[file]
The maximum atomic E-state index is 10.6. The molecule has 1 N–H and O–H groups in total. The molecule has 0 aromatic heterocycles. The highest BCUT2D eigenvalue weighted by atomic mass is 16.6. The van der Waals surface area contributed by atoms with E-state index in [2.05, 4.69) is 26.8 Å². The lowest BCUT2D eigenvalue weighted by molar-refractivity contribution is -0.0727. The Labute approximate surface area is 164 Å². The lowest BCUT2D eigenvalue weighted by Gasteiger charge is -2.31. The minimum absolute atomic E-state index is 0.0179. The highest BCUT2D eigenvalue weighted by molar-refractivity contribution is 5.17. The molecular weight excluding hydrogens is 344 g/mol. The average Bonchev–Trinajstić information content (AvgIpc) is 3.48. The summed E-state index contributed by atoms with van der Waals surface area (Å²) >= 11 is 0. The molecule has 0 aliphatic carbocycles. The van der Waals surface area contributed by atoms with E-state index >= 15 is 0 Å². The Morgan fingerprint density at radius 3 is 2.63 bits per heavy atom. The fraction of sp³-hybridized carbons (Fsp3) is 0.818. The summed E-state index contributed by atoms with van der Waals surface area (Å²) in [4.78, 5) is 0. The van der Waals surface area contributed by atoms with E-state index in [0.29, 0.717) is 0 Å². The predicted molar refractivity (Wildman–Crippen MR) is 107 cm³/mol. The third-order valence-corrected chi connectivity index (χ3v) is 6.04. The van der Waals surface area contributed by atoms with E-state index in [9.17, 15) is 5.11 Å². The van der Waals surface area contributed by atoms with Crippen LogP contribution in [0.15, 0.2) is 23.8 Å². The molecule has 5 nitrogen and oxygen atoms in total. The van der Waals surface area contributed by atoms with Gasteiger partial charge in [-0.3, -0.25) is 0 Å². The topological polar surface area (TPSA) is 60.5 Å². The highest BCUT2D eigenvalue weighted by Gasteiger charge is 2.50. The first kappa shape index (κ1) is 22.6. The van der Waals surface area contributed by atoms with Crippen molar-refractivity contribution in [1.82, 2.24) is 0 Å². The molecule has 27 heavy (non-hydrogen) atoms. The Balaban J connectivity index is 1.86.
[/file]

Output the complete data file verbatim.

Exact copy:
The maximum atomic E-state index is 10.6. The molecule has 1 N–H and O–H groups in total. The molecule has 0 aromatic heterocycles. The highest BCUT2D eigenvalue weighted by atomic mass is 16.6. The van der Waals surface area contributed by atoms with E-state index in [2.05, 4.69) is 26.8 Å². The lowest BCUT2D eigenvalue weighted by molar-refractivity contribution is -0.0727. The Labute approximate surface area is 164 Å². The lowest BCUT2D eigenvalue weighted by Gasteiger charge is -2.31. The minimum absolute atomic E-state index is 0.0179. The highest BCUT2D eigenvalue weighted by molar-refractivity contribution is 5.17. The molecular weight excluding hydrogens is 344 g/mol. The average Bonchev–Trinajstić information content (AvgIpc) is 3.48. The summed E-state index contributed by atoms with van der Waals surface area (Å²) >= 11 is 0. The molecule has 0 aliphatic carbocycles. The van der Waals surface area contributed by atoms with E-state index >= 15 is 0 Å². The Morgan fingerprint density at radius 3 is 2.63 bits per heavy atom. The fraction of sp³-hybridized carbons (Fsp3) is 0.818. The summed E-state index contributed by atoms with van der Waals surface area (Å²) in [4.78, 5) is 0. The van der Waals surface area contributed by atoms with E-state index in [0.29, 0.717) is 0 Å². The predicted molar refractivity (Wildman–Crippen MR) is 107 cm³/mol. The third-order valence-corrected chi connectivity index (χ3v) is 6.04. The van der Waals surface area contributed by atoms with E-state index in [9.17, 15) is 5.11 Å². The van der Waals surface area contributed by atoms with Crippen LogP contribution in [0.15, 0.2) is 23.8 Å². The molecule has 5 nitrogen and oxygen atoms in total. The van der Waals surface area contributed by atoms with Gasteiger partial charge in [-0.3, -0.25) is 0 Å². The topological polar surface area (TPSA) is 60.5 Å². The highest BCUT2D eigenvalue weighted by Gasteiger charge is 2.50. The first kappa shape index (κ1) is 22.6. The van der Waals surface area contributed by atoms with Crippen molar-refractivity contribution in [1.82, 2.24) is 0 Å². The molecule has 27 heavy (non-hydrogen) atoms. The Balaban J connectivity index is 1.86.